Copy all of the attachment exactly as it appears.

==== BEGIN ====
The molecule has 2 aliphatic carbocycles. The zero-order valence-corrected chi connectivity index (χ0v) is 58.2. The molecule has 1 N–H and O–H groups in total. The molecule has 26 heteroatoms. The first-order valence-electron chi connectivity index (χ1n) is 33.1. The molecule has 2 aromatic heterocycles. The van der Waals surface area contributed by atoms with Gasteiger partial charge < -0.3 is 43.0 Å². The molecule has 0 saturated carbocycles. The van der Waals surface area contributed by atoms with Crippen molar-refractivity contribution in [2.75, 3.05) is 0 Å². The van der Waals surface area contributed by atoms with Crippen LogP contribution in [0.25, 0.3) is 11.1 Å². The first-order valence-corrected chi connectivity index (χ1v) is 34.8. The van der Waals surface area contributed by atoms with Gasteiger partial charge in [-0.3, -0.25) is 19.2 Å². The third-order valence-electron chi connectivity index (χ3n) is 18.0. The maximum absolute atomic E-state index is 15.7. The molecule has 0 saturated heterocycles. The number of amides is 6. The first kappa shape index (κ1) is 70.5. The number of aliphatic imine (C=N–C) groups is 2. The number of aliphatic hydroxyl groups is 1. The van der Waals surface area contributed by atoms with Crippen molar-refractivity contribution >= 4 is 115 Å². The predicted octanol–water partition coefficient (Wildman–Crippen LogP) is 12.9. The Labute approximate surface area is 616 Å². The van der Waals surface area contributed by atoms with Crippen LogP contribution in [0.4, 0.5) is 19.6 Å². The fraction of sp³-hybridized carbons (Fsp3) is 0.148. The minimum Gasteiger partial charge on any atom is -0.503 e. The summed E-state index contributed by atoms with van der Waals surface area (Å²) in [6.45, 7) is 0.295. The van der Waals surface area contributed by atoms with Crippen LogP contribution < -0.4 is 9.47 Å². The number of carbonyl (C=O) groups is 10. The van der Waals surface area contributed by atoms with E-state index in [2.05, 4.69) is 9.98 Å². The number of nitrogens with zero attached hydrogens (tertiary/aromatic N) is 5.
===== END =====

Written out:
The molecule has 2 aliphatic carbocycles. The zero-order valence-corrected chi connectivity index (χ0v) is 58.2. The molecule has 1 N–H and O–H groups in total. The molecule has 26 heteroatoms. The first-order valence-electron chi connectivity index (χ1n) is 33.1. The molecule has 2 aromatic heterocycles. The van der Waals surface area contributed by atoms with Gasteiger partial charge < -0.3 is 43.0 Å². The molecule has 0 saturated carbocycles. The van der Waals surface area contributed by atoms with Crippen molar-refractivity contribution in [2.75, 3.05) is 0 Å². The van der Waals surface area contributed by atoms with Crippen LogP contribution in [0.25, 0.3) is 11.1 Å². The first-order valence-corrected chi connectivity index (χ1v) is 34.8. The van der Waals surface area contributed by atoms with Gasteiger partial charge in [-0.3, -0.25) is 19.2 Å². The third-order valence-electron chi connectivity index (χ3n) is 18.0. The maximum absolute atomic E-state index is 15.7. The molecule has 0 saturated heterocycles. The number of amides is 6. The first kappa shape index (κ1) is 70.5. The number of aliphatic imine (C=N–C) groups is 2. The number of aliphatic hydroxyl groups is 1. The van der Waals surface area contributed by atoms with Crippen molar-refractivity contribution >= 4 is 115 Å². The predicted octanol–water partition coefficient (Wildman–Crippen LogP) is 12.9. The Labute approximate surface area is 616 Å². The van der Waals surface area contributed by atoms with Crippen LogP contribution in [0.4, 0.5) is 19.6 Å². The fraction of sp³-hybridized carbons (Fsp3) is 0.148. The minimum Gasteiger partial charge on any atom is -0.503 e. The summed E-state index contributed by atoms with van der Waals surface area (Å²) in [6.45, 7) is 0.295. The van der Waals surface area contributed by atoms with Crippen LogP contribution < -0.4 is 9.47 Å². The number of carbonyl (C=O) groups is 10. The van der Waals surface area contributed by atoms with E-state index in [2.05, 4.69) is 9.98 Å². The number of nitrogens with zero attached hydrogens (tertiary/aromatic N) is 5.